Prima facie, giving up on the explanationist defense for an inductive defense of IBE has two benefits. First, it does not face any threat of vicious circularity, which means that it bypasses Fine’s challenge.Footnote 3 Second, it promises to be dialectically useful against empiricists by virtue of using an inference rule that empiricists accept. I will review two inductive approaches, and two corresponding objections to them, which provide a good basis for evaluating the overall plausibility of inductive defenses of IBE.Footnote 4
The Galilean Strategy
The main proposal in the so called ‘Galilean Strategy’ by Kitcher (2001) is that we can test whether or not IBE has been successful in observational contexts, and then generalize that reliability to include unobservable contexts. Thus, the Galilean Strategy is a two-step argument that we may recreate in its generalised form:
IBE is reliable in observable contexts.
We have no good reason to suppose that it will stop being reliable in unobservable contexts.
IBE is reliable in unobservable contexts.
The first step needs to establish the reliability of IBE in observable contexts. To this end, Kitcher offers a rather plausible set of arguments of the following sort:
People find themselves in all sorts of everyday situations in which objects are temporarily inaccessible, or are inaccessible to only some of the parties. Detectives infer the identities of criminals by constructing predictively successful stories about the crime, bridge players make bold contracts by arriving at predictively successful views about the distribution of the cards, and in both instances the conclusions they reached can sometimes be verified subsequently. (Kitcher 2001, 176)
Kitcher’s suggestion is this: in observational contexts where objects are temporarily unobservable, we can entertain a host of theories, some of which will prove to be successful and others not. At some later time, when the same objects are no longer unobservable, one will find out which theories were true and, according to Kitcher, also find a strong correlation between success and truth. The core of the argument, then, is that:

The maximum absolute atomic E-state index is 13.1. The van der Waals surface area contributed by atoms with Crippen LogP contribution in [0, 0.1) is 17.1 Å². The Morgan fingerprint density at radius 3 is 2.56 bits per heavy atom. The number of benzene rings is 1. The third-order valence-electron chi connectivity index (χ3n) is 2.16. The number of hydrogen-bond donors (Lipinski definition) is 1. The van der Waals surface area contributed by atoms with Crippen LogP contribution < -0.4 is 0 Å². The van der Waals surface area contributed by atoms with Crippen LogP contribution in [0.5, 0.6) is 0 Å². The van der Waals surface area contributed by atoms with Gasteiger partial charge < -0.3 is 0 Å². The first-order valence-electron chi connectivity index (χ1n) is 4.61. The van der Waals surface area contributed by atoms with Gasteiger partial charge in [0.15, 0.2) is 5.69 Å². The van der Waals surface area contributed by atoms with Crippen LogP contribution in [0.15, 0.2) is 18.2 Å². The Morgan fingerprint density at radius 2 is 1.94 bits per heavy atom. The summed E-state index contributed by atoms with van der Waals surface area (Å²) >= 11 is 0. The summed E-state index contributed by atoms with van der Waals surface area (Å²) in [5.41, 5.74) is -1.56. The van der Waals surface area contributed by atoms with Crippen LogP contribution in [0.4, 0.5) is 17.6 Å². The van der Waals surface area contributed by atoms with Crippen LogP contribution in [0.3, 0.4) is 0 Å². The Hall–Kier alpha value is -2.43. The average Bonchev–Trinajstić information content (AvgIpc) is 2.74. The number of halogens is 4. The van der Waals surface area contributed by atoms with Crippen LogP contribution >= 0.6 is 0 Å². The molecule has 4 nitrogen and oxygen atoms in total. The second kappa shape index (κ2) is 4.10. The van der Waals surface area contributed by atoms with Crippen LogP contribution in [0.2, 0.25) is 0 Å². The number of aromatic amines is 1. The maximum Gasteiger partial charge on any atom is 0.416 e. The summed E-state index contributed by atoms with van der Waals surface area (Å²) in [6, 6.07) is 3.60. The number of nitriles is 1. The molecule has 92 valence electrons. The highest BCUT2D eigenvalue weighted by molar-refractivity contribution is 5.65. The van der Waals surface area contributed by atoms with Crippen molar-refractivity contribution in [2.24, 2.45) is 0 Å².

[...] realists think that everyday experience supports a correlation between success and truth. They deny that empiricists can simply stipulate the limits of reliability of this correlation. (Kitcher 2001, 178)
Kitcher’s argument is inductive in so far as the reliability of the success-to-truth inference is premised on its past successes, whereby success can be confirmed by observation. The second step of the argument is that it is ‘metaphysical hubris’ to suppose that IBE’s limit of reliability should happen to correlate with the limits of human perception.
It is in the second step of the argument that things start to become vexed. Why, exactly, should the empiricist have to accept that the lack of a defeater for the continued reliability of IBE from observable to unobservable entities provides reason to believe that this reliability holds? As Magnus (2003) argues, the lack of such reasons is not enough to establish that such inferences are reliable regarding unobservables. Empiricists may simply remind Kitcher that no inductive evidence for the reliability of IBE with respect to the unobservable has been presented. While it might be true that there are no reasons to think that the reliability of IBE stops at the limit of human perception, there are no reasons to think that it continues either. The reliability of IBE with respect to unobservables cannot, on Kitcher’s account, be confirmed observationally.